Date of Award

4-2012

Embargo Period

12-20-2012

Degree Type

Dissertation

Degree Name

Doctor of Philosophy (PhD)

Department

Human-Computer Interaction Institute

Advisor(s)

Carolyn P. Rose

Abstract

Research in team science suggests strategies for addressing difficulties that groups face when working together. This dissertation examines how student teams work in project based learning (PBL) environments, with the goal of creating strategies and technology to improve collaboration. The challenge of working in such a group is that the members frequently come from different backgrounds and thus have different ideas on how to accomplish a project. In these groups, teamwork and production of successful solutions depends on whether members consider each other’s dissimilar perspectives. However, the lack of a shared history means that members may have difficulty in taking the time to share and build knowledge collectively. The ultimate goal of my research is to design strategies and technology to improve the inner workings of PBL groups so that they will learn from each other and produce successful outcomes in collaborative settings.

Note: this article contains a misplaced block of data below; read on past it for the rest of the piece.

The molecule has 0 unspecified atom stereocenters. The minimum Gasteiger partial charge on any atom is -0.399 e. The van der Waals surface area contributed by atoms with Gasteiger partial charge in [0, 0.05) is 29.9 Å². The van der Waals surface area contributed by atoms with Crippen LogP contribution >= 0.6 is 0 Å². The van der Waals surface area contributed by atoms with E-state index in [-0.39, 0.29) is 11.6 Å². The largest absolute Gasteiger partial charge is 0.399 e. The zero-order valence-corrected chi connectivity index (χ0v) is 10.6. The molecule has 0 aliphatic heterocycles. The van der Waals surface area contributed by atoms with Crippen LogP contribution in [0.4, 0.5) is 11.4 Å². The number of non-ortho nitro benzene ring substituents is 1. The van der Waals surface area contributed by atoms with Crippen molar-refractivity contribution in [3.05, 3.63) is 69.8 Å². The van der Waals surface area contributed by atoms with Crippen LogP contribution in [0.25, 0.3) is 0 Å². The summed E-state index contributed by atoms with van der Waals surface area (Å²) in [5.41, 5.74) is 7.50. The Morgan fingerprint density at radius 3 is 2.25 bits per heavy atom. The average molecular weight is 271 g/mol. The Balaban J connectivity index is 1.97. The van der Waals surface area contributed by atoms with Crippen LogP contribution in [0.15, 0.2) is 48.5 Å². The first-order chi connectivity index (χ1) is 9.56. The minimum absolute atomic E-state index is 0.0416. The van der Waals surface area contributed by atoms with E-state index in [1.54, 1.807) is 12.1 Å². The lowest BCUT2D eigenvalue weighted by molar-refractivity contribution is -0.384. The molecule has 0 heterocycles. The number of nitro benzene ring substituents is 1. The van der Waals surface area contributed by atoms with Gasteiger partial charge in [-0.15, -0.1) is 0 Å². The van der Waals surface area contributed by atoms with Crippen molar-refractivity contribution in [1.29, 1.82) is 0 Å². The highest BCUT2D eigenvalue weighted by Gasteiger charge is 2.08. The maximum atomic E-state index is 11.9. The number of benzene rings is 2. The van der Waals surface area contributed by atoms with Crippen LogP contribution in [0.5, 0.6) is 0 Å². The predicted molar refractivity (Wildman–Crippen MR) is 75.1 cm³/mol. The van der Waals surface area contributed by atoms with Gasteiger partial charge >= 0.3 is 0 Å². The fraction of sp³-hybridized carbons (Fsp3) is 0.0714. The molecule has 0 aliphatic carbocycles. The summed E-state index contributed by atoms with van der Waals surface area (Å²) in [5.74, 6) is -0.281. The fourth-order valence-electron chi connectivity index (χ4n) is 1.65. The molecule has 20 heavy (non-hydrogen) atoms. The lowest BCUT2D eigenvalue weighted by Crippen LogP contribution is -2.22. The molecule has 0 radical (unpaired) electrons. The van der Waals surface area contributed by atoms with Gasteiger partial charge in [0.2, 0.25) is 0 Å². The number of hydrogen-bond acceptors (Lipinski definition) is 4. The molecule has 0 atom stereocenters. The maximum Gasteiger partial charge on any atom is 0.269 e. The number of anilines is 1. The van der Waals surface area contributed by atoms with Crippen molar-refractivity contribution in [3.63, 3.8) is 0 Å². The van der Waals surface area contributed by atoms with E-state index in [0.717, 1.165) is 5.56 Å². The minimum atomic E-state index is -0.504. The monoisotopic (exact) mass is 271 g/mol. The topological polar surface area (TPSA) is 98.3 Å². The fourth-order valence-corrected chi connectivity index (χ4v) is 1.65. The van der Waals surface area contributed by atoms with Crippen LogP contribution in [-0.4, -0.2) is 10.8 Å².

The field of computer supported collaborative learning has made much progress on designing, implementing, and evaluating environments that support project based learning. However, most existing research concerns students rather than instructors. Therefore, in my initial research, I explore the needs of the instructors in conducting student assessments (studies one, two). These studies identify five different group processes that are of importance from the instructors’ perspective. My subsequent research focuses on one of them, namely the process of knowledge co-construction, which is a process that instructors have significant difficulty in assessing. In order to support the assessment of the knowledge co-construction process, my research has progressed along two axes: (a) identifying conditions that support the knowledge co-construction process and its relationship to learning and knowledge transfer (studies three, four, and five), and (b) automatically monitoring the knowledge co-construction process using natural language processing and machine learning (studies six ~ nine). Studies five and eight look at a specific type of knowledge co-construction process called the idea co-construction process (ICC). ICC is the process of taking up, transforming, or otherwise building on an idea expressed earlier in a conversation. I argue that ICC is essential for groups to function well in terms of knowledge sharing and perspective taking.

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